May 27, 2018     Doug Norris

Let’s hear again the remarkable vision of Isaiah –

Isaiah 6:1-8    I saw the Lord sitting on a throne, high and lofty; and the hem of his robe filled the temple.

Seraphs….each had six wings: …. one called to another and said: “Holy, holy, holy is the LORD of hosts; the whole earth is full of his glory.”….the thresholds shook …. and the house filled with smoke… I heard the voice of the Lord saying, “Whom shall I send, and who will go for us?” And I said, “Here am I; send me!

Let’s be clear – this is an odd story and it does not stand up to any rational kind of scrutiny, maybe a dream, maybe a vision induced by fasting or imagination.

Anyone who wanted to be taken seriously as a prophet had to have a strong ‘call story’.  A narrative describing that moment when they knew, with no ambiguity, they knew themselves to be anointed to a holy task.   Moses in front of a burning bush and Jacob wrestling with an angel and Mary going toe to toe with angel Gabriel, Paul thrown from his horse and blinded by the light – their fantastical stories become part of our library.   Such clarity.

Over the years I have come to expect the question – usually as part of a small-talk setting, meeting new people, perhaps people who don’t often meet religious people, and they are curious – what happened for you to decide to be come a minister?  Clearly a different thing from choosing to be  lawyer or a teacher or a bus driver.

And sometimes I could tell they were hoping to hear something with a drama.   A voice in the night, a flash, a miracle, a sign.  I think my usual very pedestrian response was never very satisfying.  And I have to say that the question often intersected in me not so much with a simple and clear answer, as with the smoldering remains of the question itself.  How did I end up here?   What a weak and poor witness, to still be puzzling over this.  Ordained 32 years ago tomorrow.   (Do you?  Will you?  Shall we?)   Still waiting for the bright light.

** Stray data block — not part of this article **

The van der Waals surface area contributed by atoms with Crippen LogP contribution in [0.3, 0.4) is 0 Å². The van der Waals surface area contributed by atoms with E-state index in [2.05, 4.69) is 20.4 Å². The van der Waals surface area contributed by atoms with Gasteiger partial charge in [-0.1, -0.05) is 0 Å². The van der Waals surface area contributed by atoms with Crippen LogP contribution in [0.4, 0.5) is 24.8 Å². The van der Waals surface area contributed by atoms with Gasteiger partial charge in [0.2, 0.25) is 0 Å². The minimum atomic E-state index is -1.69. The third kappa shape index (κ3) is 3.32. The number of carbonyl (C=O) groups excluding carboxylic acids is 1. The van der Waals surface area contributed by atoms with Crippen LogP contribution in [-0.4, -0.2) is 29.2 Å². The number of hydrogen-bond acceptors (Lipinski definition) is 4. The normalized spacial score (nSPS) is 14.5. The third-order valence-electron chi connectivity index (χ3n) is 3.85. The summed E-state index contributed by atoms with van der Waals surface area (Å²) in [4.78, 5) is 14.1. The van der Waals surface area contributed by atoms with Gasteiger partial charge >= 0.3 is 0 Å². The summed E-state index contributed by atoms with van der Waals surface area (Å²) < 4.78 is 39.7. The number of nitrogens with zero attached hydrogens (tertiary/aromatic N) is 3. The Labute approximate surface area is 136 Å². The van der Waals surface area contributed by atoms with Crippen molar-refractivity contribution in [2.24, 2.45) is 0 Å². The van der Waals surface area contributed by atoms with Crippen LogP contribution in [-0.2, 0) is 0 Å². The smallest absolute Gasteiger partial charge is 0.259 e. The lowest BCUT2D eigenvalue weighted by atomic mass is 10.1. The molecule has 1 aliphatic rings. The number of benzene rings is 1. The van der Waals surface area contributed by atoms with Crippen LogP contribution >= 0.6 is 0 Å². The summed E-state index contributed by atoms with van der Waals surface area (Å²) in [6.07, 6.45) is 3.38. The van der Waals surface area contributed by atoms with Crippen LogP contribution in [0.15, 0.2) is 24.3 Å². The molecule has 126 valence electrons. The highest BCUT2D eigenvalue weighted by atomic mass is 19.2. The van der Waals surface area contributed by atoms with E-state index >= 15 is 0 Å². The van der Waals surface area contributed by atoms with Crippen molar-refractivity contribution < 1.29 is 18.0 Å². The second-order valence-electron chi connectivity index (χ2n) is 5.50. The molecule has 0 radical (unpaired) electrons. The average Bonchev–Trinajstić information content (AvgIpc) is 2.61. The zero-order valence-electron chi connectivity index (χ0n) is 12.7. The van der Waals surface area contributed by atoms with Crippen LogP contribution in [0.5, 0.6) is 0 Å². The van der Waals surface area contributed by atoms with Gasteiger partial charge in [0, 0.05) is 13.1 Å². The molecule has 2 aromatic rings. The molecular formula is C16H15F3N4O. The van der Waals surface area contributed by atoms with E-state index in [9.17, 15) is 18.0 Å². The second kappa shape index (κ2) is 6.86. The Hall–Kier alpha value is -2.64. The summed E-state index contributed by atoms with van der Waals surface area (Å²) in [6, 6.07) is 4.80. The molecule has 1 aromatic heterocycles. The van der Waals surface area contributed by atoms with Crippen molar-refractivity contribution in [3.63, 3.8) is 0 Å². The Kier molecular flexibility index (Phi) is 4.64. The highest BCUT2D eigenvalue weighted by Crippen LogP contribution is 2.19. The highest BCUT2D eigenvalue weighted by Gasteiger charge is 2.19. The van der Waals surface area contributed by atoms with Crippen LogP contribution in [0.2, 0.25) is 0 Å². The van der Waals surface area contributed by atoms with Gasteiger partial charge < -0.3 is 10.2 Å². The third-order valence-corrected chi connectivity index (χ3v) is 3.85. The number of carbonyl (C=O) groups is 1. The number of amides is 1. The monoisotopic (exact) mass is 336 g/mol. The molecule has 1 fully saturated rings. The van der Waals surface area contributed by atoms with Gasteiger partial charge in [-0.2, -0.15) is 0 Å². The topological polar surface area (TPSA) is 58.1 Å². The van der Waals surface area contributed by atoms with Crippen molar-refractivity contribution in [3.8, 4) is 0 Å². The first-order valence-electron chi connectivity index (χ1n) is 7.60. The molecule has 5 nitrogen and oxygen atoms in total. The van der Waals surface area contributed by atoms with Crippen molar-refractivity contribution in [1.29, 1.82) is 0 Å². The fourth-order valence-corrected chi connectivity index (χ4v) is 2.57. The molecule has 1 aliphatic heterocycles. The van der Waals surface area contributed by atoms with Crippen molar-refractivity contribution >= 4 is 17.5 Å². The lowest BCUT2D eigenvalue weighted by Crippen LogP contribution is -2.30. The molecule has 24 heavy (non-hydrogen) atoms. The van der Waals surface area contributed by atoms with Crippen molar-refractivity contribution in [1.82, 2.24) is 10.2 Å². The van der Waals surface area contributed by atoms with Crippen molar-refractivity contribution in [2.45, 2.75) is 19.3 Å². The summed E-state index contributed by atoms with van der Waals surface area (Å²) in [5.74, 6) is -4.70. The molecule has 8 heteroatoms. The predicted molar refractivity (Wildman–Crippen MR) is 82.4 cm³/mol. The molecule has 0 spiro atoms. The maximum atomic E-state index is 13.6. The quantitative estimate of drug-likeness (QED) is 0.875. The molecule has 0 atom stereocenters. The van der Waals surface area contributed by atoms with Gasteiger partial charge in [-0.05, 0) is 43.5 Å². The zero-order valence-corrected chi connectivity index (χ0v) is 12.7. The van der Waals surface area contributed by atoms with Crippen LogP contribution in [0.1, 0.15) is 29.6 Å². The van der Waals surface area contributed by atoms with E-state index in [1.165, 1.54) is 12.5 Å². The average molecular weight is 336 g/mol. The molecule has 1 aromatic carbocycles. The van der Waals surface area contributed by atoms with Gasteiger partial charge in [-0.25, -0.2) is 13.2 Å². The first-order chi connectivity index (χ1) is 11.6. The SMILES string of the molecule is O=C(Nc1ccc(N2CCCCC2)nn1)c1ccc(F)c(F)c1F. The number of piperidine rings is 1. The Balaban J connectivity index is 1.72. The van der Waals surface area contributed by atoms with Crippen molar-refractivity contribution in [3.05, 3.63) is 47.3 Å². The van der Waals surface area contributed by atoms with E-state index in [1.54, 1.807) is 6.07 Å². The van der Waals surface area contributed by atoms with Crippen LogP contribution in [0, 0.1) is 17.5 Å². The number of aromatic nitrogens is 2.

So every Sunday every preacher traipses to the front, aware only of these two things – I cannot say a single decisive or definitive thing about God, who must remain un-speakable, holy mystery,  and , I have no option but to speak as though right there at the very edge of our knowing, at the limits of our seeing, at the boundary where words become useless is a light, a hope, a world about to be born…    I cannot know any of it, I must speak all of it.

To speak ‘as though’ – this is the character of faith, of all kinds.   Walking not by sight but by what cannot or cannot yet be seen.    This is faith, which is different from knowledge.

In our marriages which are rarely always beautiful endless days of delight, we choose to walk as though this is still the deep reality between us and it will be our reality.  In our customary marriage vows we have the phrase ‘faithful to you alone’ which is a comment about sexual fidelity but really it should be about walking in faith – ‘on the days I can’t see our marriage clearly I will live as though it is still real…’

– in our children who are often a source not only of pride and joy but also fear and pain, we choose to walk as though there is a life deep and holy in them that we will see again, a life like a river running underneath the ice.

– in the trials of loss and illness when days of delight are rare and there is relentless hard work, we choose to walk as though there is a peace and a healing that is near.  That star calls us on.

From a poem by Barbara Holmes, describing the character of the exuberant music of the African American experience :

Joy unspeakable is not silent.

it moans, hums, and bends 

to the rhythm of a dancing universe

Jiri – Friday night here – arms outstretched, (like Jesus on the window there)  full throttle all voices, on a folk song, in the Czech language, and of course I had no idea what it was about.  Maybe it was a song about purple birds dropping loaves of bread on a boat full of penguins, I have no idea, which of course did not matter, you brought us the rhythm of the dancing universe.  No explanations needed.  Words, in fact, explanations, might have got in the way.  Such is the character of music.   Joy unspeakable is not silent.

To the Bible for a moment : In one of our memorable stories, Nicodemus, a learned man, a reasonable man, a leader, comes to see Jesus.  He is perplexed.  ‘It seems’, he says, ‘that you, Jesus, have the presence of God in you.  But we are puzzled because you are rocking the boat.’

 Jesus says :  ‘You’ve got to see  things in a whole new way, Nic.  Like being born all over again.’  Now Nicodemus is confused, and Jesus says it is like the wind, life in the spirit goes all over the place and you can’t even see it, never mind explain it.

This part of the story ends with puzzlement – the logical and closed world of rules meeting a wild spirit singing a new and unfamiliar song.  And we are asked to live by faith, not always understanding.    Simply uttering :  Holy Holy, Holy….

Joy unspeakable is not silent, it moans, hums, and bends, to the rhythm of a dancing universe.  

Jim Pitblado

Simon Ibell – Marie, Roger,

Entering ministries 

David, Carol Ann, Gregory, Roberta, Mercedes, John-Thomas, Fraser, Anita, Andrew, Patricia.